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Toothed Mushrooms - mushrooms found on the ground (or cones!) with teeth or spines under the cap. If found on wood, they are simply a bundle of spines or individual, brittle (not gelatinous like jellies) spines (not a flat crust with bumps in it).

Exceptions: These are not cap-and-stem mushrooms, nor are they bundles of spines or individual teeth, but small teeth (<3mm) growing out of a flat surface growing on wood, or tall cup-shaped mushrooms sometimes resembling teeth. They are found in the crusts or cups category. Some polypores have ragged tooth-like pores, be sure to check there too if your mushroom grows on wood.

"Crust" shaped fungus, removed from wood. Does not belong here. Compare with Mucronella and Hericium on this page.

Steccherinum ochraceum - spines and cap white to orange brown when fresh, flat on wood or partly curved away, cap sticking out ~1cm. See crusts.

Henningsomyces candidus - flaring white straws, less than 1/2mm wide! Related to gilled mushrooms (Agaricales - Marasmioid).


Key to Toothed Fungi:


Hydnum - soft and edible, white to pale orange mushrooms with a cap and stem. White spores. Less sordid (dingy or dirty looking) than Sarcodon and Bankera (which can also be orange or white). Related to the chanterelle, and also mycorrhizal, growing on the ground. White spores like Bankera. Formerly called Dentinum.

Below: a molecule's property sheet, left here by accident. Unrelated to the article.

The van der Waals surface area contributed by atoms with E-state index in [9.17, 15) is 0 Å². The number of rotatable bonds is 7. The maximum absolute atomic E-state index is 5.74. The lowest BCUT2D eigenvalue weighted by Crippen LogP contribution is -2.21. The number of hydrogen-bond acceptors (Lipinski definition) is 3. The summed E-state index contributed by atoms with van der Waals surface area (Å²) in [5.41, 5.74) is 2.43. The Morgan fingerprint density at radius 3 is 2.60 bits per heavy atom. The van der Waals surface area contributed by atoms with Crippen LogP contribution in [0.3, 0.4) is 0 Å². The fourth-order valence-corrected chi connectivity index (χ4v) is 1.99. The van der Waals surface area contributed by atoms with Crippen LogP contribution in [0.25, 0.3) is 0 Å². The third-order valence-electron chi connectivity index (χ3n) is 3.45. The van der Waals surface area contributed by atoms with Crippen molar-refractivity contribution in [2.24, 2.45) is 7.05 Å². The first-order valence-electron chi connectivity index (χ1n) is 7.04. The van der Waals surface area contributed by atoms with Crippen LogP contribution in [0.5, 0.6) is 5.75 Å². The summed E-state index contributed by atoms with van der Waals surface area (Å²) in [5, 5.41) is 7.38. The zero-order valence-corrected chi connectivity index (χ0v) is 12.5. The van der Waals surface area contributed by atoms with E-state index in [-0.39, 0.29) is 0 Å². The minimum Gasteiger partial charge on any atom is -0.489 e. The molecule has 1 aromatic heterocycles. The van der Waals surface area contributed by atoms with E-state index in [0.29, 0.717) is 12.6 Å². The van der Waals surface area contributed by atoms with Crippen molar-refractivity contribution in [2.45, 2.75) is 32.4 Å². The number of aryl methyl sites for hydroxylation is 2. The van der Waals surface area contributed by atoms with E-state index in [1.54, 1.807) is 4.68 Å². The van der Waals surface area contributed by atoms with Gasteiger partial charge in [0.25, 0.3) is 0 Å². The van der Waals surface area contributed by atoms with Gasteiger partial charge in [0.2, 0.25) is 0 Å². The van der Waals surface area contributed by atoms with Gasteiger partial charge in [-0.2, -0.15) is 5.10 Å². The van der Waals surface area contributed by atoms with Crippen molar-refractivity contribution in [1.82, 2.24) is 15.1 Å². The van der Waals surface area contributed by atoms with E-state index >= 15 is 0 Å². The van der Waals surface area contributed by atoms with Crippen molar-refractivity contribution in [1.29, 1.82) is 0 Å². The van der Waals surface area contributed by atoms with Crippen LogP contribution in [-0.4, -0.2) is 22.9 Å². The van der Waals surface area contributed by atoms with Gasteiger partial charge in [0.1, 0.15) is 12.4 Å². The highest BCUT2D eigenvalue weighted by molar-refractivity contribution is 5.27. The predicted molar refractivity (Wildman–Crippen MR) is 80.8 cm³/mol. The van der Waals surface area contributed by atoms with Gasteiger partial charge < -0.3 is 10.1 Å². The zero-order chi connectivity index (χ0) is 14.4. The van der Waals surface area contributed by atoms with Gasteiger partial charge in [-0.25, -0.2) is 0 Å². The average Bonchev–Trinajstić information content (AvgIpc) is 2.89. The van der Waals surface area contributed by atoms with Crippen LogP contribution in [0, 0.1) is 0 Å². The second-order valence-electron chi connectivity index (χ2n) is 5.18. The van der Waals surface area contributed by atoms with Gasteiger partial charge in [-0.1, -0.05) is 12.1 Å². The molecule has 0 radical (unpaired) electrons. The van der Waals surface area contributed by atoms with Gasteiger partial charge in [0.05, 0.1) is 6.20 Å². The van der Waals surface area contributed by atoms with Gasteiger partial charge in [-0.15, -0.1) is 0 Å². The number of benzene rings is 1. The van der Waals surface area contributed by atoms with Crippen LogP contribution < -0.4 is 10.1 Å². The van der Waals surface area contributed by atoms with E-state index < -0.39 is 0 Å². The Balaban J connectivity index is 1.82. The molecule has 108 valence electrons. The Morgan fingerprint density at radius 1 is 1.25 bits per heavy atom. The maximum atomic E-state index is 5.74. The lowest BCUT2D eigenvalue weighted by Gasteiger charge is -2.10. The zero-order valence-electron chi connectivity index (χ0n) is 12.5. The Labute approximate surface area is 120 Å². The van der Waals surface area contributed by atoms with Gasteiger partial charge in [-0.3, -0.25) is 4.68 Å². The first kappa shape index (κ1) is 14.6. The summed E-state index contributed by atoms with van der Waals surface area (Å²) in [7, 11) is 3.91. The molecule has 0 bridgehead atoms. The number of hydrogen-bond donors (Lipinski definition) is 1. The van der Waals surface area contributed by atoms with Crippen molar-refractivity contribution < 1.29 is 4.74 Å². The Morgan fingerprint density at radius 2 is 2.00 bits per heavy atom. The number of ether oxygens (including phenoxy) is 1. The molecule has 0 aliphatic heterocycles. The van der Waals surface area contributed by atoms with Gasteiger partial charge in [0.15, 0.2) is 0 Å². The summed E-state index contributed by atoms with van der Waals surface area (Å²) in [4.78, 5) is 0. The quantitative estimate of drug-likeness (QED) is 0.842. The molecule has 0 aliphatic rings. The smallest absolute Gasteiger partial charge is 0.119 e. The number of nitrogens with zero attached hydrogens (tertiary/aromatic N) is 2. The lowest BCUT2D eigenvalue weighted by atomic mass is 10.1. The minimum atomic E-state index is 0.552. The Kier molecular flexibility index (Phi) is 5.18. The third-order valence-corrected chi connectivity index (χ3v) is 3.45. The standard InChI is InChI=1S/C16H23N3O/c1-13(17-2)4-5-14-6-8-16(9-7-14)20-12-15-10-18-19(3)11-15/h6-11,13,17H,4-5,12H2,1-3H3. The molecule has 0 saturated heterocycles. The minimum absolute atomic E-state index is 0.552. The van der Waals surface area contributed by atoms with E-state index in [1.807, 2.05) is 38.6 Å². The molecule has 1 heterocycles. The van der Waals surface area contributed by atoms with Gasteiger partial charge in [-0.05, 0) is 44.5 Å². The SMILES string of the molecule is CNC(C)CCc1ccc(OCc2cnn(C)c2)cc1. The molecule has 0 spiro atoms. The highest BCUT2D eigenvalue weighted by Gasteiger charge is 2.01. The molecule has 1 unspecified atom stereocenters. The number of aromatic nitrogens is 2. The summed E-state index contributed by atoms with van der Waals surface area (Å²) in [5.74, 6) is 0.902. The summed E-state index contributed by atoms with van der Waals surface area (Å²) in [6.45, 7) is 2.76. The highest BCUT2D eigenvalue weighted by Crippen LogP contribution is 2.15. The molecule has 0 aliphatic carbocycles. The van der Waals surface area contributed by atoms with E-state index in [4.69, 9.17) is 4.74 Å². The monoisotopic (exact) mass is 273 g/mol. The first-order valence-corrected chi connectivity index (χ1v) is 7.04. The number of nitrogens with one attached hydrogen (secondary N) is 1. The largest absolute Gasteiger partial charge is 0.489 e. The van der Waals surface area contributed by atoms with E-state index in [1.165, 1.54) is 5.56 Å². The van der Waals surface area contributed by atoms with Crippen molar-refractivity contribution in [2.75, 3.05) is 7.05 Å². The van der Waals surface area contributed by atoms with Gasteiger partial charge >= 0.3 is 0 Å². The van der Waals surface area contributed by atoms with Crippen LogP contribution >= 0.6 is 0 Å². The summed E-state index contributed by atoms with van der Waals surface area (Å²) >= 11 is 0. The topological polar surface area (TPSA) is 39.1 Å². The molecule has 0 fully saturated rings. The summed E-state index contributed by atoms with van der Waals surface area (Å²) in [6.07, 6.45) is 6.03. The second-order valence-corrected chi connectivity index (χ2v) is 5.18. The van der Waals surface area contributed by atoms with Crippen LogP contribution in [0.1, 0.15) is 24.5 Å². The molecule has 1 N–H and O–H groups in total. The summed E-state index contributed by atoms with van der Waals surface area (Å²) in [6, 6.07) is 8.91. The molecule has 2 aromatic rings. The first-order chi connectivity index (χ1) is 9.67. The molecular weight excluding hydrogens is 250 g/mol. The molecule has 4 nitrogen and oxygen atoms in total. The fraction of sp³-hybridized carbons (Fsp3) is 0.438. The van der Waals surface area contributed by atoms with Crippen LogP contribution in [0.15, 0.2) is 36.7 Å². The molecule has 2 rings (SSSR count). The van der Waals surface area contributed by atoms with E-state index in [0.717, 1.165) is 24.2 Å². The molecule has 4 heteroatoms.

H. umbilicatum group (H. 'umbilicatum'/H. oregonense/H. melitosarx) - small with non-decurrent teeth. Always orangish, never white. Often <5cm.

H. olympicum ('repandum') - white to orange, decurrent teeth like a chanterelle with teeth under the cap. Up to 15cm or more.

H. washingtonianum (neorepandum) - very similar with smaller spores.

H. 'jussii'/H. melleopallidum - a third genetic group can be intermediate in size and hard to distinguish from the others, so far only known from the deep interior or far north, the latter once in WA. Decurrent teeth.

Sistotrema confluens - a related somewhat stemmed mushroom, with irregular teeth under the white to pale orange "cap" (or pores or just wrinkles, making it difficult to key out). <2cm. Other species are crusts.